As we transition from September, and the holidays of Rosh Hashanah and Yom Kippur, to October, and the holidays of Sukkot, Shemini Atzeret and Simchat Torah, we begin to think about the day after. Sukkot will pass, Shemini Atzeret will pass, Simchat Torah will pass, and the imminent joy that is inherent on these days will no longer be with us in its most immediate sense. Of course, we can do our best to schlep some of the simcha that we feel during this holiday season with us through the long winter. But the imminent intensity of this joy that we can feel only in the moment as we traverse the holiday season will no longer be with us. A post-holiday comedown is the reality for many, as we look at a Jewish calendar that, for several months throughout the cold winter season, is bereft of holidays, save for Hanukkah.
How can we combat this jarring conflict of emotions, between a few short weeks in the fall that are jam-packed with simchat Yom Tov, and the barren winter months, with the joy of celebrating Purim and Pesach far off in the distant horizon?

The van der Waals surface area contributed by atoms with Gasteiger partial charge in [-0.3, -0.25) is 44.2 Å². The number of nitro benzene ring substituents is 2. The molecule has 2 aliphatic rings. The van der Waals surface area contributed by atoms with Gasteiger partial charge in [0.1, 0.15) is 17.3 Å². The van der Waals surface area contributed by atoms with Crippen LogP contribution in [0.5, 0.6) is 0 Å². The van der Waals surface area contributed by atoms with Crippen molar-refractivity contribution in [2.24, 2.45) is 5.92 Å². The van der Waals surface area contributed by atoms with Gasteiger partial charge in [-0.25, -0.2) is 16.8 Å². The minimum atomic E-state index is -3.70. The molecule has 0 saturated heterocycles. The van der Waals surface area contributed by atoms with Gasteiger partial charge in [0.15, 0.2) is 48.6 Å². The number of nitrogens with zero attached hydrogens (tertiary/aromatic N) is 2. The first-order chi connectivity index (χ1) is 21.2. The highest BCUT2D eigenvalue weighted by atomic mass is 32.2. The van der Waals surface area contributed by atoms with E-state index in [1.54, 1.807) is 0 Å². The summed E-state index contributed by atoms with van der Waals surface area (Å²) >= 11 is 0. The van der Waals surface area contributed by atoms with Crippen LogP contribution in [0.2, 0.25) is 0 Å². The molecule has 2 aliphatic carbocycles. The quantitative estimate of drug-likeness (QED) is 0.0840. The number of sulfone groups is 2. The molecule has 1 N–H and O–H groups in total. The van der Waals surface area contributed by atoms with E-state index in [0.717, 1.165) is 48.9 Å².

On the Shabbat of Saturday, October 17th, we will read Parashat Bereshit. In that sedra, after learning about how the Almighty created the world in six days and designated the seventh day as a day of rest, we read how He blessed this Sabbath day: "And the Almighty blessed the seventh day and sanctified it", in Hebrew, "vayekadesh oto." This word. "to sanctify", "vayekadesh", stems from the Hebrew root form "kodesh", commonly translated as "holy." The Almighty sanctified the seventh day and instilled it with holiness.
The great Jewish thinker and sage, Rabbi Tzadok Hakohen of Lublin (1823-1900) posits that if you ever want to know the truest, most pristine definition of a particular word, then you should look at where that word appears for the first time in the Torah. This particular usage of the word will always represent the word in its essence, and in its most basic definition. The term holiness, kedushah, appears for the first time in the Torah in this verse. "Vayekadesh oto", the Almighty sanctified the Shabbat day. Kedushat Shabbat, the sanctity of the Sabbath, explains Reb Tzadok, is the most basic and pristine form of holiness that exists, and all other forms of holiness merely stem from it.
As the holiday season draws to an end, we give thanks to Hashem for giving us the gift of the weekly Shabbat. Let us take advantage of this gift as we attempt to cultivate the joy that may flow from kedushat Shabbat. The holidays may be ending, and with them their attendant simcha, but the sublime joy that we can experience if we properly observe the Shabbat can surely help to fill the void.
Wishing you a wonderful month of October,
Rabbi Peretz Robinson